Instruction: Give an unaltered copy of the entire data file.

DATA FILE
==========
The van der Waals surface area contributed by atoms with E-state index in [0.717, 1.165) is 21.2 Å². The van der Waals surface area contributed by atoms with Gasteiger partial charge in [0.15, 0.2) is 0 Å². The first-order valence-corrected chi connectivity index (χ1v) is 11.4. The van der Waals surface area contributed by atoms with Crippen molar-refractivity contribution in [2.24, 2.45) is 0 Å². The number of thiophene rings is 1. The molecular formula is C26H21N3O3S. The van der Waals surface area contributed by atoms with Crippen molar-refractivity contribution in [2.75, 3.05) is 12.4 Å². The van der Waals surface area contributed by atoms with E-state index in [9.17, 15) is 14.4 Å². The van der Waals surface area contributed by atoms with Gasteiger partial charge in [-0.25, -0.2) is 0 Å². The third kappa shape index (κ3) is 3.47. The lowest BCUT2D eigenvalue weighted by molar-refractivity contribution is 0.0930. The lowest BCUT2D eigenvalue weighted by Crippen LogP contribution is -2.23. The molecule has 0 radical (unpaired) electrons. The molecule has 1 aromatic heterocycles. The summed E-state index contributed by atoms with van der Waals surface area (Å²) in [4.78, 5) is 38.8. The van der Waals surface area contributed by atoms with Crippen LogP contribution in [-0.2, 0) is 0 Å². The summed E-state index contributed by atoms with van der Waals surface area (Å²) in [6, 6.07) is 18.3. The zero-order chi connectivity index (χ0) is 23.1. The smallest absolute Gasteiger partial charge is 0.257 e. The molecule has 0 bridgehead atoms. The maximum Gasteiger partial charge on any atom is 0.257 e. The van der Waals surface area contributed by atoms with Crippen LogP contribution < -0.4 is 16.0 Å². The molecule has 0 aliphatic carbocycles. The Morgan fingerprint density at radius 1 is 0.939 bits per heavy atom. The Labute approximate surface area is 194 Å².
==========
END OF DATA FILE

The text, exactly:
The van der Waals surface area contributed by atoms with E-state index in [0.717, 1.165) is 21.2 Å². The van der Waals surface area contributed by atoms with Gasteiger partial charge in [0.15, 0.2) is 0 Å². The first-order valence-corrected chi connectivity index (χ1v) is 11.4. The van der Waals surface area contributed by atoms with Crippen molar-refractivity contribution in [2.24, 2.45) is 0 Å². The number of thiophene rings is 1. The molecular formula is C26H21N3O3S. The van der Waals surface area contributed by atoms with Crippen molar-refractivity contribution in [2.75, 3.05) is 12.4 Å². The van der Waals surface area contributed by atoms with E-state index in [9.17, 15) is 14.4 Å². The van der Waals surface area contributed by atoms with Gasteiger partial charge in [-0.25, -0.2) is 0 Å². The third kappa shape index (κ3) is 3.47. The lowest BCUT2D eigenvalue weighted by molar-refractivity contribution is 0.0930. The lowest BCUT2D eigenvalue weighted by Crippen LogP contribution is -2.23. The molecule has 0 radical (unpaired) electrons. The molecule has 1 aromatic heterocycles. The summed E-state index contributed by atoms with van der Waals surface area (Å²) in [4.78, 5) is 38.8. The van der Waals surface area contributed by atoms with Crippen LogP contribution in [-0.2, 0) is 0 Å². The summed E-state index contributed by atoms with van der Waals surface area (Å²) in [6, 6.07) is 18.3. The zero-order chi connectivity index (χ0) is 23.1. The smallest absolute Gasteiger partial charge is 0.257 e. The molecule has 0 bridgehead atoms. The maximum Gasteiger partial charge on any atom is 0.257 e. The van der Waals surface area contributed by atoms with Crippen LogP contribution < -0.4 is 16.0 Å². The molecule has 0 aliphatic carbocycles. The Morgan fingerprint density at radius 1 is 0.939 bits per heavy atom. The Labute approximate surface area is 194 Å².